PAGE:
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India v Sri Lanka, 2nd Test, Delhi, 1st day

Eclipsed by the elation

Verdict by Dileep Premachandran

December 10, 2005

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Laxman's fluent shotmaking put Tendulkar in the morning shade © Getty Images
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In the euphoria that followed a tapped single to square leg, all that went before was forgotten. In a sense, that was a pity because the entrees before the main course had been just as tasty. There was a marvellous innings from VVS Laxman, mocking the brain-dead that would have him dropped, a magnificent spell from Muttiah Muralitharan and a courageous supporting act from Sourav Ganguly that said much of his character.

The day had started with a selfless decision from Rahul Dravid, who ignored the after-effects of yesterday's fever and the fact that he had averaged 14.85 in seven previous efforts as opener, to take on the new ball. Still finding his feet as captain, it was exactly the sort of statement he needed to make to team-mates who have reposed their faith in him. But having taken the sheen off the new ball, he then fell victim to one of Murali's offbreaks.

His record down the years has cemented Dravid's reputation as perhaps the finest No.3 since Sir Donald Bradman, but today, it was Laxman's turn to reveal once again just how much he can offer when asked to come in at the position from which he crafted that unforgettable 281. As at Sydney nearly two years ago, Laxman's fluent shotmaking put Tendulkar in the morning shade, and disrupted Sri Lankan plans of making significant inroads.

A late cut off Vaas came from the realms of fantasy and there were some gorgeous flicks and drives as the innings gathered real momentum shortly after lunch. But in Murali, both Tendulkar and Laxman faced an indefatigable opponent. Twice, Tendulkar lunged forward with bat palpably behind pad, and the crowd heaved sighs of relief as Nadeem Ghauri turned down appeals that may have proved fruitful on another day.

Undeterred by the sense of injustice, Murali struck back from round the wicket, flummoxing Laxman with a nearly unplayable doosra. And while he picked up no more wickets, he remained a persistent and potent threat. But for Kumar Sangakkara's over-excited grab at a simple stumping chance with Ganguly yards down the pitch, the scoreboard may well have told a vastly different tale.

Ganguly deserves immense credit for gathering himself and carrying on as he did. Every now and then, he would roll back the years and play the sumptuous off-side strokes that made him such a treat to watch, but for the most part it was studious defence and awareness of the bigger picture. Displays such as this will certainly make the selectors think twice before jettisoning him.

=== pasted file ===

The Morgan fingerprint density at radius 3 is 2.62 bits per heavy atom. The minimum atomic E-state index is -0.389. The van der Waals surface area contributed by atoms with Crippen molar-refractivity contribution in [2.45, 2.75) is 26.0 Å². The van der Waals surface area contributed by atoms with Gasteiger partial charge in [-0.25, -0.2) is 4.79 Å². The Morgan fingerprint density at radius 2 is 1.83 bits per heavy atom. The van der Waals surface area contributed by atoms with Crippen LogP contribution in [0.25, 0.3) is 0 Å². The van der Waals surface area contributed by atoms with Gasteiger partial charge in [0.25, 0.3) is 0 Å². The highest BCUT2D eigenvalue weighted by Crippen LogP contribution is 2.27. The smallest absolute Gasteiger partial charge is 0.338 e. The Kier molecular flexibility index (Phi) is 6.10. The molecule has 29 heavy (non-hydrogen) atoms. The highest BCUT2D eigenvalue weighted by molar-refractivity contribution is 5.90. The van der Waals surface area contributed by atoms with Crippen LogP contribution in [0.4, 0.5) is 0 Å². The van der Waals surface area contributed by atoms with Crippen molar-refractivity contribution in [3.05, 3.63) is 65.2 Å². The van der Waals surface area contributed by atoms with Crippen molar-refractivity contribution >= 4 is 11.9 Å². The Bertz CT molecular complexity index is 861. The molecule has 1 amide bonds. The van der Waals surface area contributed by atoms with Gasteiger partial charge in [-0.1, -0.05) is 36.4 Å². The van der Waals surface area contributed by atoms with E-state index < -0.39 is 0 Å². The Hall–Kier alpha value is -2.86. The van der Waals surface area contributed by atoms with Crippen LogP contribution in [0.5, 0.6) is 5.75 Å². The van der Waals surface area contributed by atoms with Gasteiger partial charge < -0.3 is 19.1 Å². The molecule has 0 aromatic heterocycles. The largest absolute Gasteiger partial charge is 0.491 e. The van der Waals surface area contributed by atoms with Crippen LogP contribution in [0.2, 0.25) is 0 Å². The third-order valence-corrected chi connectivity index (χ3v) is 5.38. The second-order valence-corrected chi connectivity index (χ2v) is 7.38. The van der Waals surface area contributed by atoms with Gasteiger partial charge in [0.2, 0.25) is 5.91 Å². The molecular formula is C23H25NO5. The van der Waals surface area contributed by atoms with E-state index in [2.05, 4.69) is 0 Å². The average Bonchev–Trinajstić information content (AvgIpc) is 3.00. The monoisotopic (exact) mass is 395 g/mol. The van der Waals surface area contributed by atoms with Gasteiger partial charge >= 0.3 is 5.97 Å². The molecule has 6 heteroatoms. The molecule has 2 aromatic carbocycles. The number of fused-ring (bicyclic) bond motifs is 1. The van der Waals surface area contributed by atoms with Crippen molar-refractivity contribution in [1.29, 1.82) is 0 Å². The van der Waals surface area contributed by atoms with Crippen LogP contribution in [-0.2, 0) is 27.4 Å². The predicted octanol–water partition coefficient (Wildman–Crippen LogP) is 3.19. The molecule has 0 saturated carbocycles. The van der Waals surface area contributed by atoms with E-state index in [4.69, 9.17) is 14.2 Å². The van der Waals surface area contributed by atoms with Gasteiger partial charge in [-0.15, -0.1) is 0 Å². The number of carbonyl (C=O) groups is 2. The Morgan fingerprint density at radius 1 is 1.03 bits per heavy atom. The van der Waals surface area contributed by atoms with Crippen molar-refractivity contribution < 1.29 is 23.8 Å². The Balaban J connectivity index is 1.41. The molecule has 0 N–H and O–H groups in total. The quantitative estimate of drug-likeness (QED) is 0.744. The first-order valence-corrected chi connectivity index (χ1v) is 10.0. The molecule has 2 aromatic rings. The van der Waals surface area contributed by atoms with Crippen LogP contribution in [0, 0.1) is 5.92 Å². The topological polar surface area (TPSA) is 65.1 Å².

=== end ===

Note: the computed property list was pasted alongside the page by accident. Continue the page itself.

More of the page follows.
For Sri Lanka, there was also a fine spell from Dilhara Fernando, who surprised every batsman he came across with occasional steepling bounce on a pitch that eased out considerably as the day wore on. Dame Fortune, however, was clearly with India, and Sri Lanka now need to regroup to avoid the perilous task of chasing down 450 with Anil Kumble and Harbhajan Singh lying in wait.

Sangakkara did his best to rally beleaguered team-mates with a bit of good-natured sledging directed at Tendulkar, but it had all the effect of a gob of spit into the wind. On a day like today, with the fates aligned to embrace one of the game's all-time greats, Sri Lanka's best - and no one could accuse them of a lack of effort - wasn't quite good enough.

Dileep Premachandran is features editor of Cricinfo

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Dileep Premachandran Associate editor Dileep Premachandran gave up the joys of studying thermodynamics and strength of materials with a view to following in the footsteps of his literary heroes. Instead, he wound up at the Free Press Journal in Mumbai, writing on sport and politics before Gentleman gave him a column called Replay. A move to MyIndia.com followed, where he teamed up with Sambit Bal, and he arrived at ESPNCricinfo after having also worked for Cricket Talk and total-cricket.com. Sunil Gavaskar and Greg Chappell were his early cricketing heroes, though attempts to emulate their silken touch had hideous results. He considers himself obscenely fortunate to have watched live the two greatest comebacks in sporting history - India against invincible Australia at the Eden Gardens in 2001, and Liverpool's inc-RED-ible resurrection in the 2005 Champions' League final. He lives in Bangalore with his wife, who remains astonishingly tolerant of his sporting obsessions.
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